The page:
Staff and professional development for new RN roles

The challenge is not only to prepare the next generation of new RNs to practice in primary care, but also to support primary care RNs who may now be practicing in a limited role and need to master new skills for new roles.

For the RN whose role in the practice is continually evolving, the level of autonomy and independent judgement required may be, frankly, frightening and extremely uncomfortable. When one team member's role changes, the roles of all members change.

This affects each staff member, not just the core and extended care teams, but also the patients and the lay staff, such as receptionists.

Many primary care practices have implemented their own formal staff development programs on-site for RNs and other clinical and lay staff members, while others have contracted with local community colleges or training programs.

One innovative strategy for both role development and content knowledge expansion that has been pioneered at CHCI is Project ECHO—RN Complex Care Management (CCM).

Dr. Sanjeev Arora began Project ECHO at the University of New Mexico as a telehealth program to support primary care providers treating hepatitis C, without requiring the patients to travel to the university to see Dr. Arora and his team.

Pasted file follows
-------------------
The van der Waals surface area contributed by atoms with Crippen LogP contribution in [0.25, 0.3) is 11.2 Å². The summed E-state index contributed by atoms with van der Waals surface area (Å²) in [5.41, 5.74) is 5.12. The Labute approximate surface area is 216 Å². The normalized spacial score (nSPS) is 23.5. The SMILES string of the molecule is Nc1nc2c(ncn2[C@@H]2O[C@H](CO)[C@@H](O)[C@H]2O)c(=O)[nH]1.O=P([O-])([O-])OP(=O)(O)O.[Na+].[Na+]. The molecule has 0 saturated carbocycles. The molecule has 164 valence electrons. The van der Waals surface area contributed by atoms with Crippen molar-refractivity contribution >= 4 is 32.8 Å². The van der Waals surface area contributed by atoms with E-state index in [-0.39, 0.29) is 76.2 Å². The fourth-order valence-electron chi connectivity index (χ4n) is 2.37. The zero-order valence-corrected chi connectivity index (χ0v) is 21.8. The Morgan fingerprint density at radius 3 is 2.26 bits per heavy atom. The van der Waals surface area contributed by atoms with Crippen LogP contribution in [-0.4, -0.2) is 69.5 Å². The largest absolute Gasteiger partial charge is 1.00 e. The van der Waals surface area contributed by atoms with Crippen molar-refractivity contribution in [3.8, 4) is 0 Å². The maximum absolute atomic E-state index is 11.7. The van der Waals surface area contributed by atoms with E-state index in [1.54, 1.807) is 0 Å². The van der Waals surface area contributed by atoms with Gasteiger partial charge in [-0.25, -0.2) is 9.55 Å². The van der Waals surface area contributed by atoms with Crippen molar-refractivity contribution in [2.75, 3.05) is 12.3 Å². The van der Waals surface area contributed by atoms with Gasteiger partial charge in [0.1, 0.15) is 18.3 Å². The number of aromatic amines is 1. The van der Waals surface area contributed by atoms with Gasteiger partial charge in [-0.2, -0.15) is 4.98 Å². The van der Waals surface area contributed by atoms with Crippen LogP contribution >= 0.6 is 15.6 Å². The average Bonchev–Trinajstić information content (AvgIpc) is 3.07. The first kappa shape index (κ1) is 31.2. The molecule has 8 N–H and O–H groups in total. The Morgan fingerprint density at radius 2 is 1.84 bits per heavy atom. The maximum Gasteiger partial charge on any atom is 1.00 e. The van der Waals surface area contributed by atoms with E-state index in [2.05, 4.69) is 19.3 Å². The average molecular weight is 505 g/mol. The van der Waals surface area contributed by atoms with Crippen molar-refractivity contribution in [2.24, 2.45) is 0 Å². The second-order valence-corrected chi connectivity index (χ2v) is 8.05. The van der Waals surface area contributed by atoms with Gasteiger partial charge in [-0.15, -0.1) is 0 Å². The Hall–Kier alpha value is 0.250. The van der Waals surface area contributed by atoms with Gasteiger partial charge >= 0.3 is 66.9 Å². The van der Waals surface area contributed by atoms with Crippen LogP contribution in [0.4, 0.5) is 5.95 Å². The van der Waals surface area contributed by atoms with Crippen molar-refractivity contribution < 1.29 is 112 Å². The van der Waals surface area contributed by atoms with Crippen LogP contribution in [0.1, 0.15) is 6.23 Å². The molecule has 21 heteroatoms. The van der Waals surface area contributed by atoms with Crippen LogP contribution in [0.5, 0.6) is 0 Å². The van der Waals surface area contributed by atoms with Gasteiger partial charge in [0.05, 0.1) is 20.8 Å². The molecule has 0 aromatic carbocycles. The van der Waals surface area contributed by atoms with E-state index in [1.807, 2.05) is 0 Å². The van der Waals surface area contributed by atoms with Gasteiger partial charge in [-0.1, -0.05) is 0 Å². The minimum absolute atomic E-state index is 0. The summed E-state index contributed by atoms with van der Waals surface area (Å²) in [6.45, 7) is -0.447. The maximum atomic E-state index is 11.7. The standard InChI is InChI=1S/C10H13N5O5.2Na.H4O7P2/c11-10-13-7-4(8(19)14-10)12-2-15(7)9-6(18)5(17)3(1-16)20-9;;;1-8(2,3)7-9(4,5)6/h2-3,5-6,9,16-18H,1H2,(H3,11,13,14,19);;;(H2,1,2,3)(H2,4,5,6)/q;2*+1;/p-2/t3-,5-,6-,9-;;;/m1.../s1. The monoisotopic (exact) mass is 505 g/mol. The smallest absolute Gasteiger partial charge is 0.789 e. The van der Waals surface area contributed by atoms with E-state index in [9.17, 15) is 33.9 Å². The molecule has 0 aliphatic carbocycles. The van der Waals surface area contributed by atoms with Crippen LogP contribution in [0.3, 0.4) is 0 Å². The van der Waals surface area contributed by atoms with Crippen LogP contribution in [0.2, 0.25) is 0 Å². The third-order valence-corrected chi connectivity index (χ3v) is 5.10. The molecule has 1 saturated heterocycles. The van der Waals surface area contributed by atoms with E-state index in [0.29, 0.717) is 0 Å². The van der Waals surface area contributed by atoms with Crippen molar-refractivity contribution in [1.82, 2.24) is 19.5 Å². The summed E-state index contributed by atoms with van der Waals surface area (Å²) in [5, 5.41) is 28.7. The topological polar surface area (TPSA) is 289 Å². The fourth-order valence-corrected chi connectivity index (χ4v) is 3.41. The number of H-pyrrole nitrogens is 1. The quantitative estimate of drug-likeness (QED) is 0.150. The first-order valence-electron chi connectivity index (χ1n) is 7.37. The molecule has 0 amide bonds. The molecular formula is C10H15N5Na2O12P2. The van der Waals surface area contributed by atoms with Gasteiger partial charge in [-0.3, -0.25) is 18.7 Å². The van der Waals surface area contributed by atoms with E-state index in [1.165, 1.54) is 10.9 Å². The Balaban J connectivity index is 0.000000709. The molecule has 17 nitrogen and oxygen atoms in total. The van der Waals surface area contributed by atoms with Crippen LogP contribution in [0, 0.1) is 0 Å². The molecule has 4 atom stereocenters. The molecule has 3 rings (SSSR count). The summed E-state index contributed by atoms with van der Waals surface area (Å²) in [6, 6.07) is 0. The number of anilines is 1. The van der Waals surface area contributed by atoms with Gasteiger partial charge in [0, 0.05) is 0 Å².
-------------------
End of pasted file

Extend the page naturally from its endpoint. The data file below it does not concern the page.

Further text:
The hope was to improve adherence and treatment support for patients through building PCP knowledge and self-efficacy in treating their own hepatitis C patients.

This model quickly grew to include other complex conditions such as HIV, endocrine, rheumatologic, and many others. CHCI replicated Project ECHO for hepatitis C and HIV,23 but then quickly added chronic pain, pediatric behavioral health, and even treatment support for providers caring for patients on buprenorphine. Just as PCPs need additional support to take on complex cases into their own care, RNs had a similar challenge.